So much of how we enjoy an experience is predicated on our expectations. One of the first things we did when Dave and I arrived for our two-month stay in central Florida was head for Disneyworld. The American Express card whimpered a little when we dumped nearly $200 each on it for two-day passes. I arched an eyebrow as the gate attendant ever so perkily asked me to place my index finger on a scanner so they could gather my fingerprint (To prevent me from sharing my access card.)
There’s still a lot of magic in the Magic Kingdom, and we loved the new “retro-future” look of Tomorrowland, as well as the newish Monsters, Inc. Laugh Floor there, where you can text in a joke and if it’s good enough an animated monster will deliver it to the crowd. We stood in back with big grins on our faces at the Enchanted Tales with Belle attraction in Fantasyland, where an animated Lumiere and a lovely young lady portraying Belle, did indeed enchant every child in the room. The Hall of Presidents is still a rousing romp through American history made even more entertaining by an extraordinary a cappella group that performed before the show.
Epcot isn’t aging so well though. It’s tough to stay ahead of the future. The animatronics used in many of the rides are so last century. Many attractions feature nicely produced films, but the projection quality was often poor by today’s standards. And several of the rides we were on broke down, albeit briefly.
“Was it worth it?” we wondered aloud at the end of our visit. Just barely, we concluded. There remains a lot to love about Disneyworld, but when you’re paying nearly a $100 a day you expect a flawless experience.
Mermaids train for up to a year for these performances, often accompanied by the original inhabitants of the springs.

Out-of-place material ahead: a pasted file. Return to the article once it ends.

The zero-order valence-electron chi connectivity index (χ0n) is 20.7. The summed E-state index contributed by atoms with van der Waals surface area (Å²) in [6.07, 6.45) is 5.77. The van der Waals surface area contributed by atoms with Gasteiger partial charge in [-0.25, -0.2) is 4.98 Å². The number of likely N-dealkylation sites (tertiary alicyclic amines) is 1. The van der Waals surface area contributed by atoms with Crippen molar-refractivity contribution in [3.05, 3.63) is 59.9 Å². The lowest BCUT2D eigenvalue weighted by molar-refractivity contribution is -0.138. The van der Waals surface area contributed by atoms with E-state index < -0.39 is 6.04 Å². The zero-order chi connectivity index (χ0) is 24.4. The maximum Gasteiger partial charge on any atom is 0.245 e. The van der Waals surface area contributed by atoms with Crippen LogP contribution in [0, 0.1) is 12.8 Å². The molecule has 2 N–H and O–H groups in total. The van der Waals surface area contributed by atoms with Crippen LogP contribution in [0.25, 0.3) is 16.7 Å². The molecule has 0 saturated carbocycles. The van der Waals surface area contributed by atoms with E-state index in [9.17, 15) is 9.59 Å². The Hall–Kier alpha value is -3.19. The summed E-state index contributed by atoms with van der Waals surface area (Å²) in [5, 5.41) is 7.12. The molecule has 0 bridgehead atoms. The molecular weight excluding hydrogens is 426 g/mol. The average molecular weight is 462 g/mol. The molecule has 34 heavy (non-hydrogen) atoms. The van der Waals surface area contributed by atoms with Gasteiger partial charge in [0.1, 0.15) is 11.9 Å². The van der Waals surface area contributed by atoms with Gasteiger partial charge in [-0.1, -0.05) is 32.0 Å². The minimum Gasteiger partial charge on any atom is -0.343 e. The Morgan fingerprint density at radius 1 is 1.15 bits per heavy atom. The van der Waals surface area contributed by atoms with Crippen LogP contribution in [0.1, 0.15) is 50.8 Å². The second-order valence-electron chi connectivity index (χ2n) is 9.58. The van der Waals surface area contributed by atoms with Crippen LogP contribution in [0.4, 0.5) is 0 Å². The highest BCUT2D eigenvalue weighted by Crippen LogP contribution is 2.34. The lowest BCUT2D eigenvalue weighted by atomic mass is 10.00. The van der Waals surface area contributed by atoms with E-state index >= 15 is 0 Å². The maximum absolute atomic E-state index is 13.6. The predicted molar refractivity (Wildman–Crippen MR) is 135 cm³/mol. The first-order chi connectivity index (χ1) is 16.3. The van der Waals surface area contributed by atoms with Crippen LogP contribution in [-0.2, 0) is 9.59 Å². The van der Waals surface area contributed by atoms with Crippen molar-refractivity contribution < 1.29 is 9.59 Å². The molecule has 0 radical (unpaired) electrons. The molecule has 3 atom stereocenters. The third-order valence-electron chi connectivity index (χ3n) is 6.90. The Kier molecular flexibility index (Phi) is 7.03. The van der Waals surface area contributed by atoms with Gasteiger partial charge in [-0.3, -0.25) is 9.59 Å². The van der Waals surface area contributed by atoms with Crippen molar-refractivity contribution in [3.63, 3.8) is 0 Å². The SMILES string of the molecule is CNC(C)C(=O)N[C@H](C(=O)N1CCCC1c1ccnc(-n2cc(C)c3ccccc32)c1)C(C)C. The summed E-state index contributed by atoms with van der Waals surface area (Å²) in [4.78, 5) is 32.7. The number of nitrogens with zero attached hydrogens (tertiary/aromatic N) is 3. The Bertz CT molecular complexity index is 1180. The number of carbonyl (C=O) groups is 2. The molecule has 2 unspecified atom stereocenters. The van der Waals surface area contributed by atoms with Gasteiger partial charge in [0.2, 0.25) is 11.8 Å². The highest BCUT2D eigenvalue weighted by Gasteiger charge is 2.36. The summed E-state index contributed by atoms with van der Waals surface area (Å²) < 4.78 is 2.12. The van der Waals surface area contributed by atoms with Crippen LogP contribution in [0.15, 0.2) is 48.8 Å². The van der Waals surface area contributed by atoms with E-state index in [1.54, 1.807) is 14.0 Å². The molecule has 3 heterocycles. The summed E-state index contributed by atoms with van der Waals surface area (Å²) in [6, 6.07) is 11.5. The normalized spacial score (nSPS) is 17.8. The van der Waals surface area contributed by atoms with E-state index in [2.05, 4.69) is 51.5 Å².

Flash forward to a warm and sunny Florida day last weekend, just down the road at the Weeki Wachee Springs State Park. In 2008 he state took over operation of the venerable Florida attraction, which staged its first underwater mermaid show in 1947.
I was expecting the equivalent of a dog-eared vintage postcard: A sweet but faded glimpse into a colorful past.
Dave agrees to yet another of my silly photo op requests.
What we found was a beautifully maintained state park, where we first boarded a pontoon boat for a float down the crystal clear Weeki Wachee River (fed by the 117 gallons the springs pump out every day). Our half-hour journey took us past a manatee mama and her calf, a gigantic eagle’s nest, a deer wading near the shore, an alligator and several kayakers.
On the other side of the park you can swim in the spring where the water is a constant 74 degrees. We waded in, wishing we’d brought our suits on that 80 degree afternoon.
But we were really here for the mermaid show. And what a show it was. The underwater ballerinas that perform here, slender air hoses in hand, train for up to a year. They can hold their breath for two and a half minutes. (Try it.) For half an hour they dived, and twirled, and blew bubbles—to the delight of young and old alike.
But the fun was not quite over. For $2 we watched our mermaid souvenir being injection molded before our very eyes, delivering the result into our hands still warm. A delightful afternoon indeed. All for $13 each.